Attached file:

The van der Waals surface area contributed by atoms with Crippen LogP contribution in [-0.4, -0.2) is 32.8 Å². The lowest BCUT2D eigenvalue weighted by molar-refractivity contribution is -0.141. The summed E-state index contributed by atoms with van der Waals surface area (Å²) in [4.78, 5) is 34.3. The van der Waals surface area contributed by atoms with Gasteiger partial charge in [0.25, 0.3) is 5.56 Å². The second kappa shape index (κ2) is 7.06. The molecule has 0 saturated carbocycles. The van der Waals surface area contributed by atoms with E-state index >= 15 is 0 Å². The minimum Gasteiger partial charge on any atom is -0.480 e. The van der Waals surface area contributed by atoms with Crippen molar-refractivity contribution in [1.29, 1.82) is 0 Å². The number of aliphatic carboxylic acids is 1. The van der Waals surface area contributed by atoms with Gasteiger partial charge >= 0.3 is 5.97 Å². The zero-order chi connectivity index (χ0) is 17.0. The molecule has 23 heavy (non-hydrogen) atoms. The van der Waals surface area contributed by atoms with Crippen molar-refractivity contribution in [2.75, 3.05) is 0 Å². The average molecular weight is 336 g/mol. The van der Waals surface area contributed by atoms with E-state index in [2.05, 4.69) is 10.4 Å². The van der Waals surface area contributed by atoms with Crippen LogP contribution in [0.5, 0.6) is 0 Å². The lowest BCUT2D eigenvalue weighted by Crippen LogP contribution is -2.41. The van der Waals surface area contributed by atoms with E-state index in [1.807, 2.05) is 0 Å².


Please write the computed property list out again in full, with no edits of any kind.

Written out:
The van der Waals surface area contributed by atoms with Crippen LogP contribution in [-0.4, -0.2) is 32.8 Å². The lowest BCUT2D eigenvalue weighted by molar-refractivity contribution is -0.141. The summed E-state index contributed by atoms with van der Waals surface area (Å²) in [4.78, 5) is 34.3. The van der Waals surface area contributed by atoms with Gasteiger partial charge in [0.25, 0.3) is 5.56 Å². The second kappa shape index (κ2) is 7.06. The molecule has 0 saturated carbocycles. The van der Waals surface area contributed by atoms with E-state index >= 15 is 0 Å². The minimum Gasteiger partial charge on any atom is -0.480 e. The van der Waals surface area contributed by atoms with Crippen molar-refractivity contribution in [1.29, 1.82) is 0 Å². The number of aliphatic carboxylic acids is 1. The van der Waals surface area contributed by atoms with Gasteiger partial charge >= 0.3 is 5.97 Å². The zero-order chi connectivity index (χ0) is 17.0. The molecule has 23 heavy (non-hydrogen) atoms. The van der Waals surface area contributed by atoms with Crippen molar-refractivity contribution in [2.75, 3.05) is 0 Å². The average molecular weight is 336 g/mol. The van der Waals surface area contributed by atoms with E-state index in [2.05, 4.69) is 10.4 Å². The van der Waals surface area contributed by atoms with Crippen LogP contribution in [0.5, 0.6) is 0 Å². The lowest BCUT2D eigenvalue weighted by Crippen LogP contribution is -2.41. The van der Waals surface area contributed by atoms with E-state index in [1.807, 2.05) is 0 Å².